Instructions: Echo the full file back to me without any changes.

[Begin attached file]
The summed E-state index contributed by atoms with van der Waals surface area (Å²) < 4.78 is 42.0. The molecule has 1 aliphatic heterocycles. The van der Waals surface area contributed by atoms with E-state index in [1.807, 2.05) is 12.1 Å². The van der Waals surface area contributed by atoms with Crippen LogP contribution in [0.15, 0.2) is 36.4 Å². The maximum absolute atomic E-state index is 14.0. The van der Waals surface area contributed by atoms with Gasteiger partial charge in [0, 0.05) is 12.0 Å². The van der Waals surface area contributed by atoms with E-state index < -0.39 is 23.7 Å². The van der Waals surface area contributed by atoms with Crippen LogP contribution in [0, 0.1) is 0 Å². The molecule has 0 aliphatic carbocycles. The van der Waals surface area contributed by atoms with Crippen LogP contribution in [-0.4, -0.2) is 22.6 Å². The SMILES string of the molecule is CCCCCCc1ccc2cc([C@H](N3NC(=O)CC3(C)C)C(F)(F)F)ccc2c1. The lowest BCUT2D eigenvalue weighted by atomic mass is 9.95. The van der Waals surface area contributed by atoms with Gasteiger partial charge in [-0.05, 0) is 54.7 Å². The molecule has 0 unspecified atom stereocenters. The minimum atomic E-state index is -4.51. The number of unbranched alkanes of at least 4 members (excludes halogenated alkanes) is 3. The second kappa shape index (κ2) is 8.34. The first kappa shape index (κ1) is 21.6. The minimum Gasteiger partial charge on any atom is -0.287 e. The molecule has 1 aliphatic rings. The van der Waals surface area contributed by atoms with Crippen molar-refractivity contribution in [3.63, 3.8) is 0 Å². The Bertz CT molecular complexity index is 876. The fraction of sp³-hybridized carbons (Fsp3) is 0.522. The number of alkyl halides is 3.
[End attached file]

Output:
The summed E-state index contributed by atoms with van der Waals surface area (Å²) < 4.78 is 42.0. The molecule has 1 aliphatic heterocycles. The van der Waals surface area contributed by atoms with E-state index in [1.807, 2.05) is 12.1 Å². The van der Waals surface area contributed by atoms with Crippen LogP contribution in [0.15, 0.2) is 36.4 Å². The maximum absolute atomic E-state index is 14.0. The van der Waals surface area contributed by atoms with Gasteiger partial charge in [0, 0.05) is 12.0 Å². The van der Waals surface area contributed by atoms with E-state index < -0.39 is 23.7 Å². The van der Waals surface area contributed by atoms with Crippen LogP contribution in [0, 0.1) is 0 Å². The molecule has 0 aliphatic carbocycles. The van der Waals surface area contributed by atoms with Crippen LogP contribution in [-0.4, -0.2) is 22.6 Å². The SMILES string of the molecule is CCCCCCc1ccc2cc([C@H](N3NC(=O)CC3(C)C)C(F)(F)F)ccc2c1. The lowest BCUT2D eigenvalue weighted by atomic mass is 9.95. The van der Waals surface area contributed by atoms with Gasteiger partial charge in [-0.05, 0) is 54.7 Å². The molecule has 0 unspecified atom stereocenters. The minimum atomic E-state index is -4.51. The number of unbranched alkanes of at least 4 members (excludes halogenated alkanes) is 3. The second kappa shape index (κ2) is 8.34. The first kappa shape index (κ1) is 21.6. The minimum Gasteiger partial charge on any atom is -0.287 e. The molecule has 1 aliphatic rings. The van der Waals surface area contributed by atoms with Crippen molar-refractivity contribution in [3.63, 3.8) is 0 Å². The Bertz CT molecular complexity index is 876. The fraction of sp³-hybridized carbons (Fsp3) is 0.522. The number of alkyl halides is 3.